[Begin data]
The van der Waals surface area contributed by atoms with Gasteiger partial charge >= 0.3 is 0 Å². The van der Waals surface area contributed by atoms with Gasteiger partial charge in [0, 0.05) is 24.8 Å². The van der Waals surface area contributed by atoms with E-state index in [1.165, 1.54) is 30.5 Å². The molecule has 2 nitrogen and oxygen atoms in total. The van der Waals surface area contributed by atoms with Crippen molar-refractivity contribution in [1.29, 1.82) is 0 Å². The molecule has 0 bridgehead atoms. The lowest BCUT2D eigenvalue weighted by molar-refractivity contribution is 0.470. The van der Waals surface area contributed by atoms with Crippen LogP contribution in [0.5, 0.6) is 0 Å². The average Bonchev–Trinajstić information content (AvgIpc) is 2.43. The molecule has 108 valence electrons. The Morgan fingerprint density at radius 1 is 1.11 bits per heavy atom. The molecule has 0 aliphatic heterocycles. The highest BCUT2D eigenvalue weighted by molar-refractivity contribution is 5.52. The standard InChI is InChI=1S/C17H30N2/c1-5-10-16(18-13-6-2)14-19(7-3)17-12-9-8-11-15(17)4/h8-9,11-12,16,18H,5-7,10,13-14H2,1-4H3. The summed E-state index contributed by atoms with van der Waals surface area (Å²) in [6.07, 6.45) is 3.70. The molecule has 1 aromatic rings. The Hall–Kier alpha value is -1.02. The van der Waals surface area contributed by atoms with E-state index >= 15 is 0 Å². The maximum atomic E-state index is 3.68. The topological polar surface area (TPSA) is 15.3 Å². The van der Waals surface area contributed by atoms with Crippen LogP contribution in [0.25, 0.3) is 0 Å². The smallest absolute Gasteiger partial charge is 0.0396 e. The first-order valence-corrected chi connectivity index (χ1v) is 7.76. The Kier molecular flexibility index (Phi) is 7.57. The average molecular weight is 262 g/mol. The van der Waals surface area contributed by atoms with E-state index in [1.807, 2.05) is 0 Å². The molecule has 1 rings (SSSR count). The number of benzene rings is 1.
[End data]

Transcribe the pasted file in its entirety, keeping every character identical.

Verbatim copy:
The van der Waals surface area contributed by atoms with Gasteiger partial charge >= 0.3 is 0 Å². The van der Waals surface area contributed by atoms with Gasteiger partial charge in [0, 0.05) is 24.8 Å². The van der Waals surface area contributed by atoms with E-state index in [1.165, 1.54) is 30.5 Å². The molecule has 2 nitrogen and oxygen atoms in total. The van der Waals surface area contributed by atoms with Crippen molar-refractivity contribution in [1.29, 1.82) is 0 Å². The molecule has 0 bridgehead atoms. The lowest BCUT2D eigenvalue weighted by molar-refractivity contribution is 0.470. The van der Waals surface area contributed by atoms with Crippen LogP contribution in [0.5, 0.6) is 0 Å². The average Bonchev–Trinajstić information content (AvgIpc) is 2.43. The molecule has 108 valence electrons. The Morgan fingerprint density at radius 1 is 1.11 bits per heavy atom. The molecule has 0 aliphatic heterocycles. The highest BCUT2D eigenvalue weighted by molar-refractivity contribution is 5.52. The standard InChI is InChI=1S/C17H30N2/c1-5-10-16(18-13-6-2)14-19(7-3)17-12-9-8-11-15(17)4/h8-9,11-12,16,18H,5-7,10,13-14H2,1-4H3. The summed E-state index contributed by atoms with van der Waals surface area (Å²) in [6.07, 6.45) is 3.70. The molecule has 1 aromatic rings. The Hall–Kier alpha value is -1.02. The van der Waals surface area contributed by atoms with E-state index >= 15 is 0 Å². The maximum atomic E-state index is 3.68. The topological polar surface area (TPSA) is 15.3 Å². The van der Waals surface area contributed by atoms with Crippen LogP contribution in [0.25, 0.3) is 0 Å². The smallest absolute Gasteiger partial charge is 0.0396 e. The first-order valence-corrected chi connectivity index (χ1v) is 7.76. The Kier molecular flexibility index (Phi) is 7.57. The average molecular weight is 262 g/mol. The van der Waals surface area contributed by atoms with E-state index in [1.807, 2.05) is 0 Å². The molecule has 1 rings (SSSR count). The number of benzene rings is 1.